I don't know if you are old enough to remember what divorce was like before no fault but it wasn't pretty. No fault didn't cause any weakning of marriage, it was a response to the changes that WW II caused in the economic status of women. It is simply impossible to maintain what I believe you to mean by traditional marriage in neo-local urban situations.

BTW, your criticism of MS re: Bennett. They move in the same public policy circles so mark's view of Bill may be informed by knowledge beyond that which he shared. Bill has always struck me a bit too pompus. I also have a problem with addicts lecturing me on virtue. Someone with his problem should have the decency to find another line of work (as a subset of a gambling addiction, slots show a real personality disorder). As for his appearance on Stewart's show, Bill has been around long enough to know how to communicate in a short format which is what Jon did to good effect. It is a weakness that opponents of GM need to "develop" the concept - too many tenuous connections for a Constitutional ammendment.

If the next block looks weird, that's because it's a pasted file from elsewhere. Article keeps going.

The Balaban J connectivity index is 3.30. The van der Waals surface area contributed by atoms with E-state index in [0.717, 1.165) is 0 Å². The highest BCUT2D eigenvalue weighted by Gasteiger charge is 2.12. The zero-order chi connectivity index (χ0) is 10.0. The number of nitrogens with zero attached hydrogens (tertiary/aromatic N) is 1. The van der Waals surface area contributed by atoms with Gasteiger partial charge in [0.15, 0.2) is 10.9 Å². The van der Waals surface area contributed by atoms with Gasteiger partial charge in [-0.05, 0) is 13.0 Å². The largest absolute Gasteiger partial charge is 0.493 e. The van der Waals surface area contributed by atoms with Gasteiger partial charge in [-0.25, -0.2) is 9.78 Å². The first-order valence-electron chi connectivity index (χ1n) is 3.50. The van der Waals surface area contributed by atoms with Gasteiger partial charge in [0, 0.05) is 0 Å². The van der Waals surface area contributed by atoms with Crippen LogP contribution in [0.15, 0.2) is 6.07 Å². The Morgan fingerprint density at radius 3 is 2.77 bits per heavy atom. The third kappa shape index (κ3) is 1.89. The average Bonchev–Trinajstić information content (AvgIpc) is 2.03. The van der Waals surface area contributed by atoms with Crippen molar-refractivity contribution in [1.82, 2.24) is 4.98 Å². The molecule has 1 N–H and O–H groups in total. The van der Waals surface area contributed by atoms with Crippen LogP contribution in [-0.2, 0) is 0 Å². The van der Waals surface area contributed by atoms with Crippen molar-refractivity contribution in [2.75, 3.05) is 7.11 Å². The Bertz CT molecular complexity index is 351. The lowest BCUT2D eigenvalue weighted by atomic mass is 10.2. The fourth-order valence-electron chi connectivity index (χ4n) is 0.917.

Alan said: "I also have a problem with addicts lecturing me on virtue. Someone with his problem should have the decency to find another line of work"

It could be argued that some people who have experienced addiction problems may have a keen sense of the value and nature of virtue.

If you are looking for someone who has a clean personality to explain virtue to you, as a Christian I can only recommend Jesus, perhaps starting with Matthew 5-7. There is no other human that can make the claim of freedom from sin.